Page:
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Missoula City Attorney: Legislative meddling from Helena quashing city’s right to self govern

The Missoula City Attorney has joined other city officials from Montana’s metropolitan regions in criticizing the Legislature’s recent attempt to eliminate towns’ self-government powers, even as its members condemn federal overreach from the nation’s capital.

Missoula City Attorney Jim Nugent issued a legal opinion last week intended to “inform and provide” local elected officials with clear insight into what many are now describing as the long arm of the Montana Legislature, citing a long list of bills that preempted ordinances adopted by self-governing cities.

“There is now a pattern forming in which state legislatures across the United States are more often and with more breadth, subject wise, preempting local government authority and power concerning local community matters,” Nugent said in a Friday legal opinion.

Nugent’s complaints echo those of Missoula Mayor John Engen, certain members of the City Council, and all three Missoula County commissioners. The latter has expressed dissatisfaction with recent legislative activity and its heavy-handed drive to limit municipal rules and regulations.

On rare occasions, lawmakers from eastern Montana have taken issue with specific Missoula rules and successfully campaigned to modify state law, preempting the will of a majority of local voters.

“There have been multiple examples of state preemption that have directly harmed the City of Missoula in recent decades,” Nugent said. “There had previously been quite a broad range of the state of Montana engaging in Missoula City Council and Missoula community concerns.”

Previously, Missoula attempted to implement background checks for most gun transactions and transfers inside city borders. It has also covered municipal construction standards and amateur radio antenna requirements.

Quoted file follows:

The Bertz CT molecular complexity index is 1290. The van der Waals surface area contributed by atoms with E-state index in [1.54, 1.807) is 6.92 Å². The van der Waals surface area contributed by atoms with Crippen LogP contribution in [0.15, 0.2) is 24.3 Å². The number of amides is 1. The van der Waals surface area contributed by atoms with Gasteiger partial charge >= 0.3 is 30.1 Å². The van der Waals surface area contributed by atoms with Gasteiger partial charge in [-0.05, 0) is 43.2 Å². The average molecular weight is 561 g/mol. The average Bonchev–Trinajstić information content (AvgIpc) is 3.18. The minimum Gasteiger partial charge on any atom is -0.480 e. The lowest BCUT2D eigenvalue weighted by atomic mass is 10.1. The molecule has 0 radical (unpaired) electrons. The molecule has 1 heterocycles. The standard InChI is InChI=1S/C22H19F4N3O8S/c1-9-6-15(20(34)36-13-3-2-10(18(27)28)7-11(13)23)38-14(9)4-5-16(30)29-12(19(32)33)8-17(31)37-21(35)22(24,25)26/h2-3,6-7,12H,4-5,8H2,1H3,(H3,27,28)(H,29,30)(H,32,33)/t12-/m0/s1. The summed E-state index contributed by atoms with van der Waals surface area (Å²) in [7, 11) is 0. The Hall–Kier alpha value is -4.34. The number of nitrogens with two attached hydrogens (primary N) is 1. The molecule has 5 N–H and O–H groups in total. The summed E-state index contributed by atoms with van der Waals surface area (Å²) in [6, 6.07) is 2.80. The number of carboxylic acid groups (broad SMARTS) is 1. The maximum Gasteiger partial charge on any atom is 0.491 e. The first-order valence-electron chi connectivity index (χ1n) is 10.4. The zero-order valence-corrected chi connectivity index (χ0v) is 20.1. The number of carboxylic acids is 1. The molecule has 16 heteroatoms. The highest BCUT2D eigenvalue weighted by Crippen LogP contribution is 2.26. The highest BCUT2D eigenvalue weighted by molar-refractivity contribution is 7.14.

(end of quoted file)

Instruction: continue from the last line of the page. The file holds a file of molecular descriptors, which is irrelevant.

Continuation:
However, during the 2021 session, with Republicans having a substantial majority in both the House and Senate and all state positions, a slew of measures repealed a city’s right to self-government.

Among these, the Legislature stripped a local health officer of the ability to take specific steps during a public health emergency, such as the present epidemic. According to Nugent, it also deprived municipal governments “any jurisdiction to prevent the sale of alternative nicotine products or vapor products.”

The Legislature also denied local governments the ability to levy carbon taxes, barred “discrimination” based on a person’s vaccination status, and restricted the use of masks. It also rejected a voter-approved bill imposing a 2-cent fuel tax, even though the 1979 Legislature established that jurisdiction.

“The 2021 Montana State Legislature acted proactively in nearly a half-dozen topics of prospective local government regulatory interest and potential regulatory interest to certain Missoulians,” Nugent said.

Mayor John Engen Nugent of Missoula is not alone in his worries. Last year, Missoula Mayor John Engen said that towns and counties around Montana have campaigned for acceptable local sovereignty under the state Constitution.

However, he claims that the Legislature has tried to curtail local autonomy in recent years while strengthening its responsibilities.

“When lawmakers from far-flung parts of Montana impose their views over those of local authorities,” Engen said, “such acts seem to fly in the face of the spirit and text of our Constitution.”

Missoula County commissioners have also spoken up. Members of the Montana Republican Party have proudly pushed for state rights, demanding the freedom to create their laws and regulations free of influence from Washington, D.C.

Many others, including Commissioner Dave Strohmaier, have questioned the hypocrisy.

“They fight about getting the federal government off the state’s back and giving greater decision-making authority to local governments, but they’re doing the exact opposite,” Strohmaier recently said. “The link is thin at best if people assert that the choices we make locally here have a negative influence on another jurisdiction across the state.”